Trey disappeared into the men’s room with the fish and my backpack. When he got into the stall, he let out a bit of the water in MJ’s bag, and packed the fish into my backpack, which only contained pants. Wedged between some corduroys and khakis, we prayed he wouldn’t suffocate or get squished, not to mention fried by the security X-rays that can be fatal to small creatures such as fish. Every Web site I visited, every vet that I contacted said that air travel was no problem for Bettas, as long as I did not, under any circumstances, allow it to go through the X-ray machine.
In my research, I had learned that running a fish through an X-ray would be like a human getting radiation without wearing the protective lead cloak. At this point, though, we had no choice. We proceeded to a different security checkpoint, on the other side of the terminal.
Before we went through, Trey grabbed my hand. “Lara,” he said, “you know there are only a few outcomes.
“One, they will see his bag or skeleton in the X-ray and catch us, we’ll get in huge trouble for crossing security and we’ll have to flush the fish. Two, he may die instantly in a blaze of glory from the X-rays. Or, he’ll miraculously survive and we’ll smuggle him onto the plane and pray that he survives the exposure.” I shuddered and nodded.
We took a deep breath and proceeded. We loaded our things onto the belt before the X-ray machine and walked through. Once past the scanner, Trey and I grabbed our things and ran for the gates, eager to find the first bathroom to see if MJ was intact. On the way, we passed by the original security checkpoint we had tried to go through.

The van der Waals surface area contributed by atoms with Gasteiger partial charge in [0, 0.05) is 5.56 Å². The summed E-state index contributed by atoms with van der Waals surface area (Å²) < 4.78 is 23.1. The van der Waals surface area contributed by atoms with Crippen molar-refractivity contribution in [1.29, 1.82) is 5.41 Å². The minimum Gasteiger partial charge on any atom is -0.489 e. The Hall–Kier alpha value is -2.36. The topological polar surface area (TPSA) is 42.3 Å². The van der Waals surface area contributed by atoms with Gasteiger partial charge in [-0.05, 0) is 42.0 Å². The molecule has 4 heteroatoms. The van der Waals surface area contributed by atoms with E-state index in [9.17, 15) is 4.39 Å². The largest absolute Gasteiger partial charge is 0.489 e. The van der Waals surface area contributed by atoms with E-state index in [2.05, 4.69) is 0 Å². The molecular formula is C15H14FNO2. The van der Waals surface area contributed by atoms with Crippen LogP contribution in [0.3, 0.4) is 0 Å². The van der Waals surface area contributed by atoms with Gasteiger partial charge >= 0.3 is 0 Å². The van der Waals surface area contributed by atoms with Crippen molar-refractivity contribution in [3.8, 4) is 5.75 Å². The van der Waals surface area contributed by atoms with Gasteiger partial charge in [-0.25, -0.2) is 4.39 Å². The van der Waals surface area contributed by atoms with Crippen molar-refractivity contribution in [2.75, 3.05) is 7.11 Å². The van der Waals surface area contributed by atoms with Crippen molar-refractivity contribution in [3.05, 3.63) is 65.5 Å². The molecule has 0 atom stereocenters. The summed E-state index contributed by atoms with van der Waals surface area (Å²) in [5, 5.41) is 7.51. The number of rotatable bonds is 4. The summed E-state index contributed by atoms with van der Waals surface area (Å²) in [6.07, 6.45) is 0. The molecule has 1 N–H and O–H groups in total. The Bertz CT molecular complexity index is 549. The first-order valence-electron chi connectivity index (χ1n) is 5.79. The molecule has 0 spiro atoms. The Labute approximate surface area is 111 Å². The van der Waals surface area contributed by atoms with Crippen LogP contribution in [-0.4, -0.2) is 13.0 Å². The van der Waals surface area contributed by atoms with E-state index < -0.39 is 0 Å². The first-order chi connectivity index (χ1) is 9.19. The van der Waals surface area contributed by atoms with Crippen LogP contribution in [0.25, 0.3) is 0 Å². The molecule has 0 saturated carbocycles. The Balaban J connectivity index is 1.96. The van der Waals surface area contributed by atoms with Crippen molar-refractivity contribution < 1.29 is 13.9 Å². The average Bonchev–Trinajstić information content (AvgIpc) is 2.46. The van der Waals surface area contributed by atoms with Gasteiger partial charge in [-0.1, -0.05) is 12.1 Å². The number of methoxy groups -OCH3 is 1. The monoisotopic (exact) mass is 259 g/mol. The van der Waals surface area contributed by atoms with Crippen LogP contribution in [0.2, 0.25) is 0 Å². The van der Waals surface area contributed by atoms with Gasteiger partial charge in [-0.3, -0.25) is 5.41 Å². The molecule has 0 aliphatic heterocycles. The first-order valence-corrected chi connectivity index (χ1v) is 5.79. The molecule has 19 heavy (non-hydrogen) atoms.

The agents were huddled together, and recognized us. “What did you do with the fish?” they asked, “What did you do with the fish!?”
Sensing a chance for comeuppance, Trey put on his “stone-cold-supportive-protector” face and said with great dramatics, “You know what … we flushed him. We flushed him because you made us [pause for effect]. You killed my girlfriend’s fish. No, you made her kill her fish … Happy holidays.”
I started sobbing again. Trey gave the TSA agents one last cold, steely gaze.
We turned and walked away. I smelled an Oscar.
Now in the rest room, I faced impending doom once again. I picked through my bag and found the familiar plastic. I pulled it out, and miraculously MJ was still alive!
Maybe it was God, maybe it was the corduroy, but someone wanted my fish to live. I then bought a doughnut from a coffee kiosk, placing MJ on the bottom of the paper bag I was given, and the pastry on top. Trey and I walked to the gate and checked in. A few passengers had witnessed our role in the La Guardia Christmas Security Spectacular and asked us what happened to the fish. We stuck to our story and told them it was gone.
The flight was full. I sat between two fat men who seemed intrigued by the brown paper bag I gently cradled in my lap the whole flight.
An hour and a half later, we were in Pittsburgh. We departed the people-mover, and ran one final time to the bathroom to see if MJ was OK, and he was.
Absolutely amazing. Two terminals, baggage claim and a car ride later, I was at home.
As I write this I sit with a cat in my lap and my fish, which I have aptly renamed X-ray, swimming contentedly in his glass-beaded bowl. And even though my actions may send Tom Ridge reeling and upset the karma of the Department of Homeland Security, I really don’t care.
Honestly, they have bigger fish to fry.
Lara Hayhurst, a graduate of North Allegheny Senior High School, is studying musical theater at Pace University in New York City (firstname.lastname@example.org).
The Fish that Threatened National Security